A large common complaint I can see out of this film is that it lacks actual fight sequences with the various hinted at beasts. We really don’t even see the hunt either, as we await his return to see both the aftermath of the battle via rips, torn flesh, dents, allied losses, and to see which creatures severed head rolls out of the Hunter’s crimson wet bag. You can’t be blamed for feeling a little upset over the lack of on-screen action when you’re being baited with some awesome practical monster designs hanging on the wall or being dragged across the misty field in a blood-soaked burlap sack. It’s understandable as to why such scenes were not shot given their budget, and yet even without them, this very straightforward story of grief and revenge in supernatural times still works seamlessly. There really aren’t any hands to be held here as The Head Hunter carries on with his duties and preparations nary a word. It’s a very instinctive film that immediately succeeds in drawing you into its atmospheric world through imagery alone. This is a very strong recommendation for any fans of all the aforementioned IPs, fantasy and medieval stories, practical effects, and decent amounts of gore.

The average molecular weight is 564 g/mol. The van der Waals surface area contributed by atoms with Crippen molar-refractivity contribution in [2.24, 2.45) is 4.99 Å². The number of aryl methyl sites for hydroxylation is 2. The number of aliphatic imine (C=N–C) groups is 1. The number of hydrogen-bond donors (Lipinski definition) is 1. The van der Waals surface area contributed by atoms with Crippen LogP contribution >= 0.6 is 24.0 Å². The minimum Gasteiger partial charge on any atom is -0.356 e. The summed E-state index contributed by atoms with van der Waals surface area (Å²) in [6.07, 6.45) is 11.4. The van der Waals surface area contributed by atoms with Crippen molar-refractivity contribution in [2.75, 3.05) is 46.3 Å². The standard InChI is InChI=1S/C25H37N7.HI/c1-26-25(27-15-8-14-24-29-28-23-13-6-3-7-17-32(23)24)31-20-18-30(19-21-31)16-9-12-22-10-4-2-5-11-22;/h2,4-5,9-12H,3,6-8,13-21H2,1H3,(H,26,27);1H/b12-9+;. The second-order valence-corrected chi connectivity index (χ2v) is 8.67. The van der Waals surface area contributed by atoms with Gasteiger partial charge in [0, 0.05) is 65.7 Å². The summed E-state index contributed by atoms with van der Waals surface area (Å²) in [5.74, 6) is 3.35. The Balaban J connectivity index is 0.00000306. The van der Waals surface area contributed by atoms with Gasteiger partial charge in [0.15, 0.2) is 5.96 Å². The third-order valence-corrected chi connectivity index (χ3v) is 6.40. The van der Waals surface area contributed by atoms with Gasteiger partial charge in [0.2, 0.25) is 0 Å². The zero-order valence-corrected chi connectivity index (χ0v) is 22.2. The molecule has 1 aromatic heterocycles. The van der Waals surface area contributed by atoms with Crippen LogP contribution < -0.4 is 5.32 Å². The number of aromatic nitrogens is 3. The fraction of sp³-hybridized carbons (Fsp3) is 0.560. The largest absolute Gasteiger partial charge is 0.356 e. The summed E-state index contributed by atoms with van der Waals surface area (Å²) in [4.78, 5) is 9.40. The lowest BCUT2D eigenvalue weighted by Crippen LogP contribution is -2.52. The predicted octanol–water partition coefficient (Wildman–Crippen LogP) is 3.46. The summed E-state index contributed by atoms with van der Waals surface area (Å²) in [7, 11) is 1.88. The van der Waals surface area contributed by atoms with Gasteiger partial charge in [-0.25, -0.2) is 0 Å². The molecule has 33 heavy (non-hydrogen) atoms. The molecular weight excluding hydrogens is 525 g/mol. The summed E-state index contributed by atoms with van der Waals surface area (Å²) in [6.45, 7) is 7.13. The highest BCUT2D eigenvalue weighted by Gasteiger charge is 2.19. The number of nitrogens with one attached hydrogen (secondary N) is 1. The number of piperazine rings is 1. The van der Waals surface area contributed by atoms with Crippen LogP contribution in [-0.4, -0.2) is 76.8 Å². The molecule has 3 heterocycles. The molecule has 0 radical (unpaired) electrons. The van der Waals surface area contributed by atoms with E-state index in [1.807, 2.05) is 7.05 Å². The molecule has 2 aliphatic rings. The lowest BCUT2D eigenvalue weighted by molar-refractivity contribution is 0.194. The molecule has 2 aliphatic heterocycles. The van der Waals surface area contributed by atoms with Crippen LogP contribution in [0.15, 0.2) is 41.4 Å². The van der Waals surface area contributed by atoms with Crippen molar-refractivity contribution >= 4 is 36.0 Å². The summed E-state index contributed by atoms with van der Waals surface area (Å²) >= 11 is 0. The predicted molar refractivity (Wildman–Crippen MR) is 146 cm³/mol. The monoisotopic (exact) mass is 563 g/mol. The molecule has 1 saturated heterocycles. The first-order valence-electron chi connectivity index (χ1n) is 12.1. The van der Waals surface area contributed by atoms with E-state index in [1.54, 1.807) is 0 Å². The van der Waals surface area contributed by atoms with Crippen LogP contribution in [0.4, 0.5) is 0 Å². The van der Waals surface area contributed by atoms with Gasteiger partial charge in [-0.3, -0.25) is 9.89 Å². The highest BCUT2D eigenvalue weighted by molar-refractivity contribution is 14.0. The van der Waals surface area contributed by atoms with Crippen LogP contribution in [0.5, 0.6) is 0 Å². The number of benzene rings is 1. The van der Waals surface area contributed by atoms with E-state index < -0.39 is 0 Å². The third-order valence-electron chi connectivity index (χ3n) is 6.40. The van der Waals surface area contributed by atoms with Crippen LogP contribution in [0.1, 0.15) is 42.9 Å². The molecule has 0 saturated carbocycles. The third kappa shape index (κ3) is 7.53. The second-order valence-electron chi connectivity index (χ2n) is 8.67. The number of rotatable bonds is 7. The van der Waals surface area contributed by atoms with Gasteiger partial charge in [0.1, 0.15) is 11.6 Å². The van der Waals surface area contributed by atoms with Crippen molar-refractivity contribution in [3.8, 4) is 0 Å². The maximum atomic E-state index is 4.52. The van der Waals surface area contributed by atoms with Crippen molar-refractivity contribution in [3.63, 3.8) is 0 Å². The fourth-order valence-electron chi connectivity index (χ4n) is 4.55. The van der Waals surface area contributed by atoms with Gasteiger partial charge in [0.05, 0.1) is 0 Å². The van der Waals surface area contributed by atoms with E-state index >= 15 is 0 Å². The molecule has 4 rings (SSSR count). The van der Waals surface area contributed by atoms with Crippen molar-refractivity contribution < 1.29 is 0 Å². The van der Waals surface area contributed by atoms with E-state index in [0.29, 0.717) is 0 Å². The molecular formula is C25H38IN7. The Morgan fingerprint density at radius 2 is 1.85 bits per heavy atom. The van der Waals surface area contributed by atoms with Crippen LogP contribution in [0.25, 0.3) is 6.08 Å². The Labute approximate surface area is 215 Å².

MAIN MENU OPTIONS (replay loop of non-spoiler scenes play in the background to the film’s eerie score):
– Play feature film
– Special Features
- “How We Made Head Hunter” – Commentary track with director Jordan Downey and producers Kevin Stewart and Ricky Fosheim
- “Why We Made Head Hunter” – Commentary track with writer-director Jordan Downey and writer/producer/DoP Kevin Stewart
- Making of featurette (2min)
- Traditional 101 Films clear Blu-ray case
- Unnumbered spine with the 101 logo
- One disc
- No marketing leaflet inside
Don’t fret fellow hunter, there’s no need to prepare, track down, and drag your own copy through the cursed woods; the blacksmiths at 101 Films have a fresh unrotten copy for you. Click here to our grab your own.
Film Studies/History graduate, using my love and knowledge of the medium to pass as a critic. To my editor’s chagrin, I typically like to go over my word count in discussing films. Most if not all my reviews are originally written within an hour of finishing the film, so that I can deliver an unfiltered, raw, genuine, in the moment, thought process to you. My taste is eclectic (both in film and music), but I have a strong preference for 80s Cult/Sleaze films, Sci-fi, War, Chambara, Fantasy, and Psychological Thrillers. Thanks for giving us a read and I hope you’ve enjoyed your visit! Long live physical media; long live VHS. Remember: watch whatever, whenever, with whomever.